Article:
Canvas House Costing But $1000 to Be Home of Future (Jun, 1934)

Canvas House Costing But $1000 to Be Home of Future

CANVAS is now being considered by architects as an attractive and economical building material for the small homes of the future. Canvas can now be treated with preservative paints to make it waterproof and fireproof.

A summer home which can be built anywhere for less than $1000 uses canvas almost exclusively as a surfacing material. The open lower deck, raised one foot off the ground to avoid dampness, is used for garage, storage, and shower bath. The main floor 8 feet above is reached by a folding stairway, as is the sun-deck above.

9 comments
  1. Mike says: June 24, 20115:25 am

    When ever I read “of the future” my mind adds a deep echo. I imagine one strong breeze would take the house down. I am looking at the picture, how does one get to the sundeck?

  2. M.S.W. says: June 24, 20116:08 am

    You get to the top deck with your Buck Rogers backpack Mike ;)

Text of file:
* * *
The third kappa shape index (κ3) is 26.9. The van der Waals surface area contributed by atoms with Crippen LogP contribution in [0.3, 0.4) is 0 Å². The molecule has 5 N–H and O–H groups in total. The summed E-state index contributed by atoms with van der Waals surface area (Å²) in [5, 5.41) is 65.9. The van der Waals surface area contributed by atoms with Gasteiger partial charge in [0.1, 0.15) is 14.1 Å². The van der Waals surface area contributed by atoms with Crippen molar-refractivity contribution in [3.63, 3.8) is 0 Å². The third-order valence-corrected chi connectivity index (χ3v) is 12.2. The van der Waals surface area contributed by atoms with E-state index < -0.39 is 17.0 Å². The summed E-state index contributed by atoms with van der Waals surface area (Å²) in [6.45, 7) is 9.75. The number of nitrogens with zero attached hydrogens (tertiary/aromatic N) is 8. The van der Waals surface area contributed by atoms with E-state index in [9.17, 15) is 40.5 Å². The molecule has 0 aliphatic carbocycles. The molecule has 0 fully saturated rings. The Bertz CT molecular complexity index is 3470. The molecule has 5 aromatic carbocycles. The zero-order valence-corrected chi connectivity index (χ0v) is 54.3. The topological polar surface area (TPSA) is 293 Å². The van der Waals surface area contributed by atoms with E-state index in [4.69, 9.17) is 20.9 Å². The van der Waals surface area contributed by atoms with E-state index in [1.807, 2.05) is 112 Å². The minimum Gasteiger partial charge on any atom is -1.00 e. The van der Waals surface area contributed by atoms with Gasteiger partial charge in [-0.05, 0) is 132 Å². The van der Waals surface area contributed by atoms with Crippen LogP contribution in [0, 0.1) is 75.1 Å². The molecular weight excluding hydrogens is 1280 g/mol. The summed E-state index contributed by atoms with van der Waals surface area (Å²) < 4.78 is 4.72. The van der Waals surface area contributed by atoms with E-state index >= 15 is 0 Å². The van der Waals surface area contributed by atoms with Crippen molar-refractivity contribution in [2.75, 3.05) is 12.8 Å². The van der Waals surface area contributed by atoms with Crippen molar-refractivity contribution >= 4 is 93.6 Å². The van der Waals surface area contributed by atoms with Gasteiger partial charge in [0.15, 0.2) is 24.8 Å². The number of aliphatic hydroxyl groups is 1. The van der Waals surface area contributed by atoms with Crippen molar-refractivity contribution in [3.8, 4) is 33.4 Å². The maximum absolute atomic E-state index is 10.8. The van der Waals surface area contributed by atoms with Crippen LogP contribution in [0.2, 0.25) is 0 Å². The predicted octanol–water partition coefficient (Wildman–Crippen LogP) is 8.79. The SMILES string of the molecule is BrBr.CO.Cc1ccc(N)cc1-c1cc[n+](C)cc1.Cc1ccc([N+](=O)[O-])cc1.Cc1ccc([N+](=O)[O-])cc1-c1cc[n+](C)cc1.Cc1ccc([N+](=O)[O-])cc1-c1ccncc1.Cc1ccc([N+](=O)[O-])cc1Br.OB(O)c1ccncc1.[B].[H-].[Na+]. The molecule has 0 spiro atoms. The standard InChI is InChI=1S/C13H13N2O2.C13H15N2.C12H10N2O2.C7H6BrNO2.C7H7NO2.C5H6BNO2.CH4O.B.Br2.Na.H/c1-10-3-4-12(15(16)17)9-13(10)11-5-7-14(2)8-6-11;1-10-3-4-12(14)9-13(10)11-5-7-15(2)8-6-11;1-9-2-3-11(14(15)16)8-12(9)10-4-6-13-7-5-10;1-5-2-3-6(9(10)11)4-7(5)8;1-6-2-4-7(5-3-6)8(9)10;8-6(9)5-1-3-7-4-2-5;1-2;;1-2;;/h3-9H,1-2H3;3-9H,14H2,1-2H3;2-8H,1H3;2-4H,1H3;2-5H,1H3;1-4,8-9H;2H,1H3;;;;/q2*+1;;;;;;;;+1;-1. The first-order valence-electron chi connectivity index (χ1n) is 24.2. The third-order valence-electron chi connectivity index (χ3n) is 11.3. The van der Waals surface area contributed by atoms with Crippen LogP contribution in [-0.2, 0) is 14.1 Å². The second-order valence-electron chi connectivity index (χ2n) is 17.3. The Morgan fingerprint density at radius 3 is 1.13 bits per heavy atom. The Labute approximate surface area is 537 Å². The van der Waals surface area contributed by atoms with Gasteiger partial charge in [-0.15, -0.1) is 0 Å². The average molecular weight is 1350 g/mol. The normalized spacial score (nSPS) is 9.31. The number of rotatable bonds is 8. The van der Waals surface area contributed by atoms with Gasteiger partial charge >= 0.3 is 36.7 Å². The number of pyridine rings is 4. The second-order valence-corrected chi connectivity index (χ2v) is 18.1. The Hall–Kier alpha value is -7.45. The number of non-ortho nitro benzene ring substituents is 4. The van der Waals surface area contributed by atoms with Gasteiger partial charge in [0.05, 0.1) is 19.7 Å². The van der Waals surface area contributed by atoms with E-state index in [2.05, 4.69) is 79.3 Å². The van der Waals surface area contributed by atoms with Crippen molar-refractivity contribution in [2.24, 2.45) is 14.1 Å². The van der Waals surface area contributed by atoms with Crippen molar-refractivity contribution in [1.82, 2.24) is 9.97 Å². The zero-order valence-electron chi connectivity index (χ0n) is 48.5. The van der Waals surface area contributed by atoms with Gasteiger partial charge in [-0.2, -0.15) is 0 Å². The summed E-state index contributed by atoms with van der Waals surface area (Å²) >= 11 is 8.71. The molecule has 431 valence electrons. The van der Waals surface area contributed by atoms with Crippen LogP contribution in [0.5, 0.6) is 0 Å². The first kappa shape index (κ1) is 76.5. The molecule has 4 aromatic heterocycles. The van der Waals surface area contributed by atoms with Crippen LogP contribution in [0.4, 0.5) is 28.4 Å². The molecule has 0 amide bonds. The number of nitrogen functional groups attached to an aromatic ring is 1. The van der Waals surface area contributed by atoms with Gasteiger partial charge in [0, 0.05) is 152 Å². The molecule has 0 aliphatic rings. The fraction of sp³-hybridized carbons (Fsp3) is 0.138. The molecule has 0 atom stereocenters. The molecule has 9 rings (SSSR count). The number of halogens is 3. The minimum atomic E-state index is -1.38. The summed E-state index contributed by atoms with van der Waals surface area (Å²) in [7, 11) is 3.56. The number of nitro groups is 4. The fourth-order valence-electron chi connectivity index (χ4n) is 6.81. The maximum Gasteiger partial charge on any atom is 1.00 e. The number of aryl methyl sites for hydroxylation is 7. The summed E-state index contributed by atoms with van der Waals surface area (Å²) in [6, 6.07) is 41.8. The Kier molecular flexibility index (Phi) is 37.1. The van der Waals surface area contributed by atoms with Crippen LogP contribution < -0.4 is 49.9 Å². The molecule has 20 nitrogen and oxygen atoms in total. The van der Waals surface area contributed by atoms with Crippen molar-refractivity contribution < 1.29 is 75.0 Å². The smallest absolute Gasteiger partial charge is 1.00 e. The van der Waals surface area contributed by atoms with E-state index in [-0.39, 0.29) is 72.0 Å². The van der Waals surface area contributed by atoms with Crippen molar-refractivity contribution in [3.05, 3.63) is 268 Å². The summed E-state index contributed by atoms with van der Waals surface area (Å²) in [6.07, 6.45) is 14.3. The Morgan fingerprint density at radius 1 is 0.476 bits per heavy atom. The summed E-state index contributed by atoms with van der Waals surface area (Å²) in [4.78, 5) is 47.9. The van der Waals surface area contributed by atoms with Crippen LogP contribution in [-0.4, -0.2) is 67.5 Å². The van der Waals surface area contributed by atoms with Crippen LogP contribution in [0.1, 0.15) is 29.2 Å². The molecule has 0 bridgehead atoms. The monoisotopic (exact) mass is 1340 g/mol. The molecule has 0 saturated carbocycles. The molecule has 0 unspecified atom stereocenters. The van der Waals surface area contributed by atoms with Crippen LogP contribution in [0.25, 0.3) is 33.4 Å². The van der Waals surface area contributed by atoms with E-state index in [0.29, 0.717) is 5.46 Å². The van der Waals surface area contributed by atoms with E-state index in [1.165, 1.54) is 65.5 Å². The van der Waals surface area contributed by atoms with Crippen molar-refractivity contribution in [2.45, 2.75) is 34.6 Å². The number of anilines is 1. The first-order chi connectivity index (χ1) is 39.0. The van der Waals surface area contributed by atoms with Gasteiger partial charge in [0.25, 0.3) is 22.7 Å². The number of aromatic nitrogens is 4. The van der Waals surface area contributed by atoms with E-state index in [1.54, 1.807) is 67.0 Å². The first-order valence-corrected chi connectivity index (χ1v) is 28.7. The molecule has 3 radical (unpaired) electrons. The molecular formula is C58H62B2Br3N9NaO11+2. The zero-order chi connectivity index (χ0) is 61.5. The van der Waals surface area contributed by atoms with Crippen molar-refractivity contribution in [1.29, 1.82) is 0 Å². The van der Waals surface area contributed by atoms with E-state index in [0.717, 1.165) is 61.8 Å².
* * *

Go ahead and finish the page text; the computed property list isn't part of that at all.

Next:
3. TimE says: June 24, 20118:41 am

    You get to the sun deck via a folding stairway, it’s right there in the caption. I can’t help but think that even though this place CAN be built anywhere, it SHOULDN’T be built everywhere.

  4. Lloyd Alter says: June 24, 20119:30 am

    you did that 4 years ago, a different version http://blog.modernmecha…

  5. Mike says: June 24, 20119:55 am

    TimE, for some reason I misread that, thanks for pointing it out.

  6. Hirudinea says: June 24, 201110:02 am

    Might be fun in the summer but $1000 was a lot back then and I don’t see this as any type of permenent structure.

  7. Tim says: June 24, 201110:12 am

    “Canvas can now be treated with preservative paints to make it waterproof and fireproof.”

    Just like the Hindenburg.

  8. Casandro says: June 25, 201111:08 am

    I wonder how they do the insulating.

  9. John Savard says: June 25, 201112:54 pm

    It’s interesting that the earlier article, which quotes a price of $1,500, is from February, 1933. I wonder if this story about an architect with a novel idea for low-cost housing was part of what inspired Ayn Rand to write The Fountainhead ten years later.

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